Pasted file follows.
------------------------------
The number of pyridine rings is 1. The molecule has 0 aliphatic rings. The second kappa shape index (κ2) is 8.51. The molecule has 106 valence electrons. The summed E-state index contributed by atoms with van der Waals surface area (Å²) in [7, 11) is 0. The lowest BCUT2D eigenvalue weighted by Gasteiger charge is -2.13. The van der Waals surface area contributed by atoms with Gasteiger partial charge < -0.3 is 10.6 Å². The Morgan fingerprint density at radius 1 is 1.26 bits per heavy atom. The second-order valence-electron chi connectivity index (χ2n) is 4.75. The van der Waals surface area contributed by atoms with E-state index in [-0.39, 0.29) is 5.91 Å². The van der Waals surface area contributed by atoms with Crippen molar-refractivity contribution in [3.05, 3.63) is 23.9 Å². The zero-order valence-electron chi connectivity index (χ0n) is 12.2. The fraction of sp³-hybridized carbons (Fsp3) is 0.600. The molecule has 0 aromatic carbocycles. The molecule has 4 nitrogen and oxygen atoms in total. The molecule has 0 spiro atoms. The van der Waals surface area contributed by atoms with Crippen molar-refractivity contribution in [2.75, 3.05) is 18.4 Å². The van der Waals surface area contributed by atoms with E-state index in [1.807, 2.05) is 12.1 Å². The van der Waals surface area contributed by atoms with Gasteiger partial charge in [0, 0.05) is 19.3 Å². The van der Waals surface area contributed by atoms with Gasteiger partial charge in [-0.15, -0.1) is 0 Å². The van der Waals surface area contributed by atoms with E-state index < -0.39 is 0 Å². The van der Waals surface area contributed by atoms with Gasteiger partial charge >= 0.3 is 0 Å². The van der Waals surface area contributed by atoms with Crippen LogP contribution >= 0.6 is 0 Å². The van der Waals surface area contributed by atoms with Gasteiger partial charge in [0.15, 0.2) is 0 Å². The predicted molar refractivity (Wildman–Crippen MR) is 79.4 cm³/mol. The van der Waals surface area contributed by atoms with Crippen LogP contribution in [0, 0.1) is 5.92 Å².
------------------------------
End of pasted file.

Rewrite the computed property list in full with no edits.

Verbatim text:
The number of pyridine rings is 1. The molecule has 0 aliphatic rings. The second kappa shape index (κ2) is 8.51. The molecule has 106 valence electrons. The summed E-state index contributed by atoms with van der Waals surface area (Å²) in [7, 11) is 0. The lowest BCUT2D eigenvalue weighted by Gasteiger charge is -2.13. The van der Waals surface area contributed by atoms with Gasteiger partial charge < -0.3 is 10.6 Å². The Morgan fingerprint density at radius 1 is 1.26 bits per heavy atom. The second-order valence-electron chi connectivity index (χ2n) is 4.75. The van der Waals surface area contributed by atoms with E-state index in [-0.39, 0.29) is 5.91 Å². The van der Waals surface area contributed by atoms with Crippen molar-refractivity contribution in [3.05, 3.63) is 23.9 Å². The zero-order valence-electron chi connectivity index (χ0n) is 12.2. The fraction of sp³-hybridized carbons (Fsp3) is 0.600. The molecule has 0 aromatic carbocycles. The molecule has 4 nitrogen and oxygen atoms in total. The molecule has 0 spiro atoms. The van der Waals surface area contributed by atoms with Crippen molar-refractivity contribution in [2.75, 3.05) is 18.4 Å². The van der Waals surface area contributed by atoms with E-state index in [1.807, 2.05) is 12.1 Å². The van der Waals surface area contributed by atoms with Gasteiger partial charge in [0, 0.05) is 19.3 Å². The van der Waals surface area contributed by atoms with Gasteiger partial charge in [-0.15, -0.1) is 0 Å². The van der Waals surface area contributed by atoms with E-state index < -0.39 is 0 Å². The van der Waals surface area contributed by atoms with Gasteiger partial charge >= 0.3 is 0 Å². The van der Waals surface area contributed by atoms with Crippen LogP contribution >= 0.6 is 0 Å². The van der Waals surface area contributed by atoms with Gasteiger partial charge in [0.15, 0.2) is 0 Å². The predicted molar refractivity (Wildman–Crippen MR) is 79.4 cm³/mol. The van der Waals surface area contributed by atoms with Crippen LogP contribution in [0, 0.1) is 5.92 Å².